I believe you have to change the actual physical size of the collision primitives, not just scale them.
That would pretty much be the definition of scaling. ;)
What I mean is if you consider the mesh you get from a 3d program, its physical size never changes when you scale it. The matrix you use when you pass it to the graphics device changes, but the actual vertex data does not. That is scaling. It is my understanding from every physics system I've worked with (Newton, PhysX, and now JigLibX) is that you cannot "scale", in that you cannot pass a parameter without changing the stored data. The only way to do so is to actually change the data.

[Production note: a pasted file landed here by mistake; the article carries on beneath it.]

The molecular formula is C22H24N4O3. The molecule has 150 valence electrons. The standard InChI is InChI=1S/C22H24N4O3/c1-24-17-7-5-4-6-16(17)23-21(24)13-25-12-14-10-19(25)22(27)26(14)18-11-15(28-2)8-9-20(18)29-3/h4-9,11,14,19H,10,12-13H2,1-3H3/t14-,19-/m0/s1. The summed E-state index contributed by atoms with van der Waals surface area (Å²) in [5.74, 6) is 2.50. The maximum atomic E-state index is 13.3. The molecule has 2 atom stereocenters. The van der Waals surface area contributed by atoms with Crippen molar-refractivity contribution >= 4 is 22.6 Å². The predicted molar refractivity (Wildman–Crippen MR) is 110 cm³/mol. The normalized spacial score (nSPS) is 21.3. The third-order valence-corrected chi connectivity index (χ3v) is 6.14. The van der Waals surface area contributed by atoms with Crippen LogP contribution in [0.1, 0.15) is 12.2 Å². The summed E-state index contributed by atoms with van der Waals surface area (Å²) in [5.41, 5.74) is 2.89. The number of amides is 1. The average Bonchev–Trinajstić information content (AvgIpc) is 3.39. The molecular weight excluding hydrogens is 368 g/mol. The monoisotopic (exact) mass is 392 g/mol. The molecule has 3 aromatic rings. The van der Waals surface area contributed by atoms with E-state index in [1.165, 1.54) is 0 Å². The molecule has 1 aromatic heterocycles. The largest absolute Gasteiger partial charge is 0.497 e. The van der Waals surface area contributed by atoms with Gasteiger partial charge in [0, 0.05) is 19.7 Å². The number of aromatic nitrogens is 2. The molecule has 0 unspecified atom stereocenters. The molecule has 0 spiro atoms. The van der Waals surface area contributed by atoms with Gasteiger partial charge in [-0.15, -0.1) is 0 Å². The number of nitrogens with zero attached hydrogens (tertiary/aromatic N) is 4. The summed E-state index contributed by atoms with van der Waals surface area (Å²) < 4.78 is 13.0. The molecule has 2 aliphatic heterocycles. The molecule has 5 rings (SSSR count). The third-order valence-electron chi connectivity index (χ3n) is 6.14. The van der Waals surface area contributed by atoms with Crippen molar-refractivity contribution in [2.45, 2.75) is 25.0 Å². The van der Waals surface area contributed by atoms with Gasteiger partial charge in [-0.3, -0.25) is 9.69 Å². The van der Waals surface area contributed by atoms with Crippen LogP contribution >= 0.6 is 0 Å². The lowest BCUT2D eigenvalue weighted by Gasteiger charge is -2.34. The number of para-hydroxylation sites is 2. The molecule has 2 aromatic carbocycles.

I also find it hard to believe that generating a new triangle mesh every frame is not an expensive operation, at least relative to changing a sphere, capsule, or box every frame. Compare changing 1, 2, or 3 floats (respectively) to changing 3 * NumVertices floats + 3 * NumTriangles integers (for the index buffer).
However, I agree that you need to do such changes gradually. One just needs to be aware of the costs, and take steps to mitigate them.